The holiday was splendid! I even got the TV to work after several hours of randomly pressing buttons on the three handsets and rebuilding the aerial lead.
On Sunday we walked from the estuary up the valley of the West Looe River.
On Monday we walked from Looe along the coastal path to Polperro with stunning scenery all the way.
On Tuesday we travelled to the Eden Project by bus and train. This is a most impressive development, although expensive and with a very smooth, well-trained team to separate you from your money. It must cost a fortune to run, so we forgave them that and enjoyed the experience.
On Wednesday we took the coastal path east from Looe as far as Seaton, a shorter walk than to the west but much harder as very little of it is on the level.
On Thursday we visited Heligan Gardens, a site we remembered from a documentary about it in the 1990s. A fabulous place!
On Friday, our last day, we took a bus to Polruan, about seven miles west of Polperro and made our way back there along the coastal path. Another memorable walk.
On the quayside in Looe there is a fish stall called Pengelly’s, which once featured on the BBC program “Coast”. Although our apartment did not have much equipment in the kitchen, such as an oven, it did have a frying pan and one of the highlights of the week was the beautifully fresh fish from Pengelly’s we enjoyed for our evening meals.
Our kitchen did have a dishwasher (though no dish washing tablets) and we had decided to not bother with it, since dishwashing tablets are expensive and come in huge packets. The prospect of having to wash up after fish encouraged a bit of lateral thinking in me. What would happen, I asked myself, if we put washing up liquid into the dishwasher where the tablet should go?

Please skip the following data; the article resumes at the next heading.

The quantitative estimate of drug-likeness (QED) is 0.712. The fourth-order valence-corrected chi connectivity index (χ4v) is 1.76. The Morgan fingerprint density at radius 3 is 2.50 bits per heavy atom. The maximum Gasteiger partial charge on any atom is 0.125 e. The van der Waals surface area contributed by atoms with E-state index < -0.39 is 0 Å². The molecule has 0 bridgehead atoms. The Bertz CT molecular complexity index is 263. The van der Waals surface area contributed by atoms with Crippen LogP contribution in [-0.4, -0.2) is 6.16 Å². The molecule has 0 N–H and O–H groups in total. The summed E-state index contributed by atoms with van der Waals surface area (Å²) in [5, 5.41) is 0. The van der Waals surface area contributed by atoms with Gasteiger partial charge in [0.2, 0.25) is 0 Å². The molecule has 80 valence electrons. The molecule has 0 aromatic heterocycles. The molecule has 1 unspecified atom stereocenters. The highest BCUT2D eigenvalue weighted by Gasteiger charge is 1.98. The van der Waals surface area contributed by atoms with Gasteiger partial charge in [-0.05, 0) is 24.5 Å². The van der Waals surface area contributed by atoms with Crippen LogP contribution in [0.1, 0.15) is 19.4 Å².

The answer is like something out of a cartoon or the story of the Magic Porage Pot! Having set the machine going we settled down to watch the TV, the controls of which I had finally mastered, while it whooshed and churned away. After about forty minutes Long Suffering Wife went in to check, came back and suggested I take a look in the kitchen. It was knee deep in foam that oozed out around the door of the machine, which almost seemed to be bulging outwards, and dribbled down the side in great gobs to the floor. (Although that idea was manifestly bonkers we subsequently found that ordinary soap powder works just fine in a dishwasher.)
Many years ago on a holiday in Harris with Former Colleagues an incident occurred that should have warned me that the washing up liquid idea was flawed. A mooring rope from the boat had become saturated in jellyfish. Former Colleague B decided to try and clean it off by soaking the offending rope in washing up liquid and then placing the rope under a waterfall on the small burn that flowed past the house. A short while later the stream was a mass of foam, a continuous ribbon of billowing whiteness, flowing a mile or so down to the sea, with lumps of it blowing off across the adjoining fields. Much teasing has followed over the passing years. The sight of Former Colleague running up and down in panic, trying to stop the foam with an oar will live forever in our memory. It was one of the few times in my life that I was literally helpless with laughter and rolling on the ground.
I think I will not tell him all the details of our holiday!